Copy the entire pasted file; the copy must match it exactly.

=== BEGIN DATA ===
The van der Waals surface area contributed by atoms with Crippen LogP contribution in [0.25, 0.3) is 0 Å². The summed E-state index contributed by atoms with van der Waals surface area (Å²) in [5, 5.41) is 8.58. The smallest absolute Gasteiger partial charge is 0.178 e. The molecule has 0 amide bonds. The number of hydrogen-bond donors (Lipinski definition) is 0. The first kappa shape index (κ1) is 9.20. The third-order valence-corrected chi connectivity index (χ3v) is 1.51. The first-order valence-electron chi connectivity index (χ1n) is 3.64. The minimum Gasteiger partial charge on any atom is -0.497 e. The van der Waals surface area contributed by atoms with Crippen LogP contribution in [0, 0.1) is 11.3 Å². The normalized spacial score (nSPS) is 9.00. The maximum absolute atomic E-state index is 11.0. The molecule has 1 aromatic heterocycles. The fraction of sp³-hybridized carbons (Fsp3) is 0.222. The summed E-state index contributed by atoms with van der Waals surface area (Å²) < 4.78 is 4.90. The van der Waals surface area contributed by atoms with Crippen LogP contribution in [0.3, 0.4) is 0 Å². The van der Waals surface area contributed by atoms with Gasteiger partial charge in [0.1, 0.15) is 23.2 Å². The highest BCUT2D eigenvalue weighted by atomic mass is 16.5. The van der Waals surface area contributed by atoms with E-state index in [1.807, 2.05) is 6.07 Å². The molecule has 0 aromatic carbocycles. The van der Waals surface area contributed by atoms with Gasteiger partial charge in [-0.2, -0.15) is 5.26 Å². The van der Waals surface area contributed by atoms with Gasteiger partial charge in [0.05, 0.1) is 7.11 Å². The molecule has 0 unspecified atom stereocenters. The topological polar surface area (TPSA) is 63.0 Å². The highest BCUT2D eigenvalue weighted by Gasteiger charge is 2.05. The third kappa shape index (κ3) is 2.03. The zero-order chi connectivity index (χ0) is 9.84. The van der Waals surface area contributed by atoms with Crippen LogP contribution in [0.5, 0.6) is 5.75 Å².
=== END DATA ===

The van der Waals surface area contributed by atoms with Crippen LogP contribution in [0.25, 0.3) is 0 Å². The summed E-state index contributed by atoms with van der Waals surface area (Å²) in [5, 5.41) is 8.58. The smallest absolute Gasteiger partial charge is 0.178 e. The molecule has 0 amide bonds. The number of hydrogen-bond donors (Lipinski definition) is 0. The first kappa shape index (κ1) is 9.20. The third-order valence-corrected chi connectivity index (χ3v) is 1.51. The first-order valence-electron chi connectivity index (χ1n) is 3.64. The minimum Gasteiger partial charge on any atom is -0.497 e. The van der Waals surface area contributed by atoms with Crippen LogP contribution in [0, 0.1) is 11.3 Å². The normalized spacial score (nSPS) is 9.00. The maximum absolute atomic E-state index is 11.0. The molecule has 1 aromatic heterocycles. The fraction of sp³-hybridized carbons (Fsp3) is 0.222. The summed E-state index contributed by atoms with van der Waals surface area (Å²) < 4.78 is 4.90. The van der Waals surface area contributed by atoms with Crippen LogP contribution in [0.3, 0.4) is 0 Å². The van der Waals surface area contributed by atoms with Gasteiger partial charge in [0.1, 0.15) is 23.2 Å². The highest BCUT2D eigenvalue weighted by atomic mass is 16.5. The van der Waals surface area contributed by atoms with E-state index in [1.807, 2.05) is 6.07 Å². The molecule has 0 aromatic carbocycles. The van der Waals surface area contributed by atoms with Gasteiger partial charge in [-0.2, -0.15) is 5.26 Å². The van der Waals surface area contributed by atoms with Gasteiger partial charge in [0.05, 0.1) is 7.11 Å². The molecule has 0 unspecified atom stereocenters. The topological polar surface area (TPSA) is 63.0 Å². The highest BCUT2D eigenvalue weighted by Gasteiger charge is 2.05. The third kappa shape index (κ3) is 2.03. The zero-order chi connectivity index (χ0) is 9.84. The van der Waals surface area contributed by atoms with Crippen LogP contribution in [0.5, 0.6) is 5.75 Å².